Five comments about last night’s Democratic debate:  

The energy was clearly on the progressive-populist-left side of the political spectrum. There was little interest in bipartisanship or centrist policies. In fact, candidates who tried to deliver more moderate messages (especially Delaney and, to a lesser extent, O’Rourke and Klobuchar) were either ignored or challenged.

While no one went after frontrunner Joe Biden––who was not there to defend himself––two candidates positioned themselves to go after his voters. Cory Booker went right at the party’s large African American constituency and Julian Castro did the same with Hispanic voters. Biden has been polling very well with both groups.

In terms of poll standings, Elizabeth Warren was the strongest candidate on the stage, and she showed that she can present her campaign theme better than any candidate. She dominated the first half of the debate. While she faded somewhat as the evening went on, she was able to stay out of squabbles––for better or worse––with other candidates.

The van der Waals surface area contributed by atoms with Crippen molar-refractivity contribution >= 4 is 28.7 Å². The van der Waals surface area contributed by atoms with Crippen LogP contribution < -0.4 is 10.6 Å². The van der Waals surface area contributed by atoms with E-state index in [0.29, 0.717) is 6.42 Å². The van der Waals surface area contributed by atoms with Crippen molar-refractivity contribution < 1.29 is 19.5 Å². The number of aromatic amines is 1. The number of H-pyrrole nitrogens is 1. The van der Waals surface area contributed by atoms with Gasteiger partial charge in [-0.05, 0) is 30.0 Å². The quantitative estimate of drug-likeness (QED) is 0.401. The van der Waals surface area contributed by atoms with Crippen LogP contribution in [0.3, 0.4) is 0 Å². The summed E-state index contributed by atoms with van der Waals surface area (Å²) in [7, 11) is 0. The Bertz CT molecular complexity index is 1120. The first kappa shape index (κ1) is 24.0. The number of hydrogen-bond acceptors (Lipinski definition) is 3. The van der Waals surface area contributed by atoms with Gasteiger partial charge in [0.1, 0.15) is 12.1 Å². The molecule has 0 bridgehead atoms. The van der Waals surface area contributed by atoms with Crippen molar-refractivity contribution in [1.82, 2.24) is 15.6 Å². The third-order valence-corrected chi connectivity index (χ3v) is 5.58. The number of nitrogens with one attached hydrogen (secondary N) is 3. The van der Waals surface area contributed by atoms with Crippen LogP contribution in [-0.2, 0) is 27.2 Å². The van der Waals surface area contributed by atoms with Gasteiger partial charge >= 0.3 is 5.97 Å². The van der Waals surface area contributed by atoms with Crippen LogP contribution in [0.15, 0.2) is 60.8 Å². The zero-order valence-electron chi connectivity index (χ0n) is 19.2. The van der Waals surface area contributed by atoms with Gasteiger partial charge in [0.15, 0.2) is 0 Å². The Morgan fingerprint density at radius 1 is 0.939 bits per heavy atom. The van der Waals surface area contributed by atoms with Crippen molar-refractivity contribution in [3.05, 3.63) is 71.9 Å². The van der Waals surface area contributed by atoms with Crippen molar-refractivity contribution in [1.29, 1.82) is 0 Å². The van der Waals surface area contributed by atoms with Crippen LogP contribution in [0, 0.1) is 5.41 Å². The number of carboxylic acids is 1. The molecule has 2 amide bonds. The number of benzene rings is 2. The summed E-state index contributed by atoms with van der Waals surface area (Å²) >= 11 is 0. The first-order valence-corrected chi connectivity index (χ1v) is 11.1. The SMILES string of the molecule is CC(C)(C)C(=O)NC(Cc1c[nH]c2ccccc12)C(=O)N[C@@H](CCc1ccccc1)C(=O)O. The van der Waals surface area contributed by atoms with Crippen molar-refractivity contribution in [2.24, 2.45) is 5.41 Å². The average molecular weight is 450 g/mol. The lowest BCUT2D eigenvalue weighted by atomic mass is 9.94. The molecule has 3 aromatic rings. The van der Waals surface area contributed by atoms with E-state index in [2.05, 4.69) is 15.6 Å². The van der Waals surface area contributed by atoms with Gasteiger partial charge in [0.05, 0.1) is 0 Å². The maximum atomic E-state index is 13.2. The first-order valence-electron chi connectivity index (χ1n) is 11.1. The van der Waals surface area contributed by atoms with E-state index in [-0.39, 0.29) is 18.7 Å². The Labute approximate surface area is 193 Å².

There was a sub-debate going on between the two candidates from Texas, Julian Castro and Beto O’Rourke. They tangled on immigration, much to Castro’s advantage.

O’Rourke took the most hits. Both Castro and de Blasio were able to put him on the defensive.

Here are the candidates who helped themselves to some degree last night: 

  • Elizabeth Warren: Delivered her central message better than any candidate and had the confident demeanor of a frontrunner.
  • Julian Castro: Strong debater and capable communicator on a national stage. 
  • Cory Booker: Appealing, motivating and able to explain issues in human terms.
  • Tulsi Gabbard: Calm, telegenic presence––along with her positioning as the foreign policy and national defense candidate––set her apart.
  • Amy Klobuchar: A few good moments, although she missed opportunities to better distinguish herself. No clear theme.
  • Bill de Blasio: Has the highest negative ratings of any Democratic candidate and probably did little last night to erase those negatives. But, like him or not, he proved to be an aggressive, articulate champion of the far left— His performance reminded us how he got elected mayor of New York twice by large margins.
Ron Faucheux

Dr. Faucheux is a nationally respected public opinion analyst with a unique background in public policy and legislative research, public communications and message strategies. He combines professional competence with pragmatic problem solving skills.